AMD: There Won’t be DirectX 12!

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According to AMD’s Roy Taylor in an interview with Heise Online, DirectX 11 won’t have a successor. Here is the google-translated version of the interview in german where Roy says that DirectX 12 won’t see the light of day:

We will put together future Game Bundles top games. We believe this is the right way. But also for the industry, it is an important sign. Because the computer industry has benefited for many years from a continuous renewal of the DirectX interface. A new DirectX has time and again refreshed the industry, new graphics cards need more processors and more RAM. But there is no DirectX come 12th That’s it. As far as we know there are no plans for DirectX 12 If this is not correct and someone wants to correct me – wonderful.

What does it mean? That 3D graphics APIs are enough mature that a major new version of Direct3D is no longer necessary? What about new GPU architecture changes? And the future of OpenGL?

Microsoft sent to its XNA and DirectX MVPs, in January 2013, an email saying that as of April 1, 2014 XNA/DirectX will be fully retired from the MVP Award Programme and that DirectX is no longer evolving as a technology.. But in a second email, Microsoft added:

“DirectX is no longer evolving as a technology.” That is definitely not true in any way, shape or form. Microsoft is actively investing in DirectX as the unified graphics foundation for our key platforms, including Xbox 360, Windows Phone and Windows. DirectX is evolving and will continue to evolve. For instance, right now we’re investing in some very cool graphics code authorizing [sic] technology in Visual Studio. We have absolutely no intention of stopping innovation with DirectX

I hope we’ll have shortly some clarifications about this rumor.

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11 thoughts on “AMD: There Won’t be DirectX 12!”

  1. zqueezy

    how about compute shader features:
    1) access to graphics card features (e.g. dynamic parallelism GTX 680)
    2) access to rasterization stage



    AMD did not ever realized full support of directx 11 features (native deferred contexts).

  3. Leith Bade

    I don’t think OpenGL will stop evolving. If new GPUs have stuff DX doesn’t expose I’m sure OpenGL will take over.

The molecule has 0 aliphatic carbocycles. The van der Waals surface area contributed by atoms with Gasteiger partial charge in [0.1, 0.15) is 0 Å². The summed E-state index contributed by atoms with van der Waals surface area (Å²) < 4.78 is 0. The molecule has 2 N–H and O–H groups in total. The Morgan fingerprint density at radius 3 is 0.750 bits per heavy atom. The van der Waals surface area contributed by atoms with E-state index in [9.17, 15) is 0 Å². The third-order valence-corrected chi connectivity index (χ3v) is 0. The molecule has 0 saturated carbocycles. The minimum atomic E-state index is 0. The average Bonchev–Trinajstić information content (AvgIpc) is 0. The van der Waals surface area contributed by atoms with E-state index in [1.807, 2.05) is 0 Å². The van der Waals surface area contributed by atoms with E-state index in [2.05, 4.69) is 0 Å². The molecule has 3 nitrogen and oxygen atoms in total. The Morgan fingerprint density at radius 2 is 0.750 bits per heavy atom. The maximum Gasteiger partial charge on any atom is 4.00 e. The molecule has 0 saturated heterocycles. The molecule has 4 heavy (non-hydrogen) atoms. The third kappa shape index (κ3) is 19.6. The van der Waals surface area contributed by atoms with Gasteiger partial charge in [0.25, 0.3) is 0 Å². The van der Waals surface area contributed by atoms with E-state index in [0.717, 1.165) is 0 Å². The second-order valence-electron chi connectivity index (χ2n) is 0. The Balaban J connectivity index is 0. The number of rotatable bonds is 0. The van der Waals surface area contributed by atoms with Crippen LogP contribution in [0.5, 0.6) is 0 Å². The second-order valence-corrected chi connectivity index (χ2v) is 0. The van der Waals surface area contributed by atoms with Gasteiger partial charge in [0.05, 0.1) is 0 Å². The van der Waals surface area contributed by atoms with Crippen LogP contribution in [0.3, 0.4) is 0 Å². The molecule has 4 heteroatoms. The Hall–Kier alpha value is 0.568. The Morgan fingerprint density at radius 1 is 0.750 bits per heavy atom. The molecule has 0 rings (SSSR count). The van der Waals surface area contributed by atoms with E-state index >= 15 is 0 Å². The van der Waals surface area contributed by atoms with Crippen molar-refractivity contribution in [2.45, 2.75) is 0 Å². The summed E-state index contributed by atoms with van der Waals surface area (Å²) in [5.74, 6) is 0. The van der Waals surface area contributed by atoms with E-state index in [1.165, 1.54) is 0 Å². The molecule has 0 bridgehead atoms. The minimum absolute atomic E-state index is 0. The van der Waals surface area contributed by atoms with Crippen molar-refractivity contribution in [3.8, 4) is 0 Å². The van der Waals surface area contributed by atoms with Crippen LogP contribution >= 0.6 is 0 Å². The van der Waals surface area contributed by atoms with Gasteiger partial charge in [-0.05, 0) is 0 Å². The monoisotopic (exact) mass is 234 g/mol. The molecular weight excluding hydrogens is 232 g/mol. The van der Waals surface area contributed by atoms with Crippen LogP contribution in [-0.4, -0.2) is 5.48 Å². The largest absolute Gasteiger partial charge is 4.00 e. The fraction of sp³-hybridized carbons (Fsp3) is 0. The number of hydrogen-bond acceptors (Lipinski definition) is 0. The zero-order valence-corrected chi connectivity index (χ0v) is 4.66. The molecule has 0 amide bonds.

In fact even Valve say GL is better than DX now.

  4. przemo_li

    The last time MS had something to say about OpenGL development ended misserably to OGL. MS wanted OpenGL stagnant so that their (then young) DX to catch up.

    After that (1,3, or 1,5) OpenGL was developed without MS involvment.

    And lets be frank, after OpenGL catch up with DX11 with its 4.x series, ARB did not stopped to see what MS is cooking.

    OpenGL ALREADY is full supperset of DX11. And we will see new OpenGL this year too.

    (And there are still some low hanging fruits to be standardized for current hardware!)

    And OpenGL benefit from recent development of WebGL, and from OpenGL ES development (KHR_debug anyone?).
    And there is still some things to do (unified compressed texture format).

  5. przemo_li

    For that matter this puts Sony statements about DX11.1+ in new light.

    Its not. We need it now. MS will take their sweet time. But:

    We need it now, so we must do it our selfs or never have it.

  6. DrBalthar

    Maybe Microsoft has seen the light and saw there is no future in rasterization hardware.

  7. behi

    we all know that for example ATI HD 4000 series can prosec tessleation in some ati dech demos , dx11 is dx9 but more , means it just name! dx 12 dx 13! just a name! dx 9 still can do amazing things….

  8. Frank Trottier

    In Tron Legacy movie

    “This year,” the CEO snarks back, “we put a 12 on the box.”


  9. przemo_li

    “dx 12 dx 13! just a name! dx 9 still can do amazing things….”

    Agree, however MS try to give new number for things that require new hardware. And Khronos/ARB follow the suite for OpenGL. So DX11 require new hardware present on GPU.

    And in industry-talk DX9/10/11 mean hardware class too, not only API.

    So no DX12 planned by MS may mean two things:

    1) MS is not really interested in pushing big changes to DX. And:
    2) MS is not really interested in pushing big changes to GPU hardware.

    And AMD tessel **vendor extension** in OpenGL used different algorithms than DX11/OpenGL4. Nvidia was reluctant to implement it AMD-way. And MS intervention forced AMD to implement it in new way.

    So effects where similar, but method is different.

    (You can do amazing stuff on DX9 class hw, however than your artwork team need to do more work as well as your programmers team. DX10/11 bring easier methods which are sometimes more powerfull).

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